Soundwalk through the Shawnee

Pomona bridge photo by Larry Mahan

Pomona Natural Bridge | photo by Larry Mahan

by Sharon Wittke

for the Carbondale Times

A soundwalk is a way of experiencing one’s surroundings by focusing on sounds rather than the sights, said a local radio show host.

Dave Armstrong, producer and host for WSIU’s “Sounds Like Radio,” and Jay Needham, an associate professor in the Department of Radio-Television at SIU, will lead a guided soundwalk Saturday morning at Pomona Natural Bridge.

The event, which is free and open to the public, is sponsored by SIU’s Imagining Geographies Initiative and is designed to introduce participants to acoustic ecology and aural awareness, Needham said.

Armstrong said a soundwalk is different from guided nature walks.

“A soundwalk involves a lot of listening, so we try to give the participants some perspective, but it’s not like a nature walk where you would point out every individual thing and name it,” he said. “It’s not so much a catalog as an experience.”

Armstrong said he isn’t sure what sounds participants will hear.

“On a soundwalk you have to be ready for anything,” he said. “It’s  not as much listening for specific sounds, but listening more for the quality of the sounds and the shape they take in the environment you’re in.”

Armstrong said he’s led other soundwalks in the area, including several on the SIU campus, and the quality and location of a sound combined with the way it interacts with the space around it can make a familiar environment seem completely fresh.

“It’s always interesting to walk through an environment you are familiar with,” he said.  “We live in a visually oriented culture so people aren’t used to experiencing it with the focus on sound rather than on visuals.”

Armstrong said he hopes participants will become more aware of their “sonic footprints,” or the sound traces they leave in their environment.

“We’re very conscious now of our visual impact on the environment, such as litter,” he said, “but we have yet, as a society, to really start paying attention to our sonic impact on the environment, so I think that can be rather ear-opening for people.”

Saturday’s event is in conjunction with the SIU Press publication of the book, “20 Day Trips in and Around the Shawnee National Forest,” by Larry and Donna Mahan.

The book highlights a series of day trips to places within the Shawnee National Forest where people of all ages and average physical abilities can enjoy outdoor recreation.

Larry Mahan, a retired elementary and high school principal, and his wife, Donna, a retired music teacher, live in central Illinois but are frequent visitors to southern Illinois.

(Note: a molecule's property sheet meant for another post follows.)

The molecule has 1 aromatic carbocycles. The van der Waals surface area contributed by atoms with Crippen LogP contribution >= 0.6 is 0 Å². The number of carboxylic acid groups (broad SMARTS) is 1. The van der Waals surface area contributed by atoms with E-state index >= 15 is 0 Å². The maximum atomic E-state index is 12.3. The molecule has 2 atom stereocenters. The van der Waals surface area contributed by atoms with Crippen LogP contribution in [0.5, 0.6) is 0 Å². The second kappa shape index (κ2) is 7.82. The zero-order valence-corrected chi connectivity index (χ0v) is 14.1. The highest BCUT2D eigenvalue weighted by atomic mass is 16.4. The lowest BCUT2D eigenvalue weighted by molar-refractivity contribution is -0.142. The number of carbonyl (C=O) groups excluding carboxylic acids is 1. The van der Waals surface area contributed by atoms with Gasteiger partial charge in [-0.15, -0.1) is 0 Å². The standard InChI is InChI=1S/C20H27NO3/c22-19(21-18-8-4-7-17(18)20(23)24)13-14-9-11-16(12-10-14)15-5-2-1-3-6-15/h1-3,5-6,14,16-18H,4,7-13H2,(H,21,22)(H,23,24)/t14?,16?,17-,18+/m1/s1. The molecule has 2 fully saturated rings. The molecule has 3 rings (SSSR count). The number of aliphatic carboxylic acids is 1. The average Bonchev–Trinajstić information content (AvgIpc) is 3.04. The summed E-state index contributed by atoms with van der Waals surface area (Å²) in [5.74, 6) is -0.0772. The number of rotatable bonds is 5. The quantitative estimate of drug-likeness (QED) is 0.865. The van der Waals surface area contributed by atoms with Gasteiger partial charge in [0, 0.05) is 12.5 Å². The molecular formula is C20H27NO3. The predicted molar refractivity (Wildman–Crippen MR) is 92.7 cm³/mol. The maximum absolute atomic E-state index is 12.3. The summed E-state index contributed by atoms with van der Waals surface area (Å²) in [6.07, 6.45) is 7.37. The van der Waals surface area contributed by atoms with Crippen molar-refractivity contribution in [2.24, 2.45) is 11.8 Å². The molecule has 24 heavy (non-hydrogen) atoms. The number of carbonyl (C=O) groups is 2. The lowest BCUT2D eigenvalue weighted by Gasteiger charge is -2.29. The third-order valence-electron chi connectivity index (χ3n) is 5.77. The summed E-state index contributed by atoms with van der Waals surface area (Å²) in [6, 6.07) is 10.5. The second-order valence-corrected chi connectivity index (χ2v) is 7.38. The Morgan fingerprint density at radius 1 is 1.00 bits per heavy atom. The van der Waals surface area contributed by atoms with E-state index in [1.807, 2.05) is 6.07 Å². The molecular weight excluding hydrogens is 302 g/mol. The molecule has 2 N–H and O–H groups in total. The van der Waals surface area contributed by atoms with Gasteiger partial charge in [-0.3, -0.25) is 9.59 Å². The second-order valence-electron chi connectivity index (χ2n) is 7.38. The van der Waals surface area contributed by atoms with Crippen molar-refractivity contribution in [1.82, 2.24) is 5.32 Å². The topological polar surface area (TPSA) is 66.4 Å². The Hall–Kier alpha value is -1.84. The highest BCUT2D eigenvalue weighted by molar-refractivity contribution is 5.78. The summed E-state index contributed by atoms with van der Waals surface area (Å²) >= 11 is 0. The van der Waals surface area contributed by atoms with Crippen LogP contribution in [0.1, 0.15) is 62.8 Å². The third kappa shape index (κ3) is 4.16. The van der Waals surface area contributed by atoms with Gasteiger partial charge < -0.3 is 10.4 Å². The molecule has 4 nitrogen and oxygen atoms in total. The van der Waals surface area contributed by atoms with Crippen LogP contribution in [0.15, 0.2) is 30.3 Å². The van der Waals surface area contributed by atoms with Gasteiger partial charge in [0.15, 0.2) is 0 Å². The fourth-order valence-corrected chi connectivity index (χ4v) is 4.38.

Donna said although she grew up in Cobden and attended SIU, she didn’t know about all the places listed in their book until they began their research ten years ago.

She said the book includes comprehensive directions and GPS coordinates to familiar locations such as Giant City State Park and Garden of the Gods, as well as to lesser-known destinations such as Sand Cave, Jackson Hole and Hayes Creek Canyon.

Larry said he and his wife decided to write the guidebook because they enjoyed hiking in southern Illinois, but they discovered most books about the region’s trails had only black-and-white photos and were outdated.

Donna said another reason for writing the book was to introduce people to some of the natural wonders in southern Illinois and to encourage people to use the Shawnee National Forest for recreational activity.

“People in central Illinois, for the most part, do not know what southern Illinois is like, and it’s probably less known the farther north you go,” she said.

Donna said Larry took almost all the photographs, but the two collaborated on organizing the chapters and writing and editing the accompanying text.

The most challenging, time-consuming part of the process was making multiple visits to various locations for quality photographs, Larry said.

“We basically walked most of the trails in the book three or four times,” he said.  “Since we both like to hike, that wasn’t a problem.”

The Mahans said the most enjoyable part of their project was meeting people and making friends while they were gathering information for their book.

Donna said she and her husband were surprised at the number of people from outside the area who hiked and biked in southern Illinois.

“The people we tended to meet on the trails have not been the locals,” she said.

Larry said, “Most of the people we’ve met in the Pine Hills on Snake Road are from the Chicago area coming down to see the snakes in the spring and then again in the fall.”

For more information or to register for the soundwalk, visit or call (618) 457-8985.

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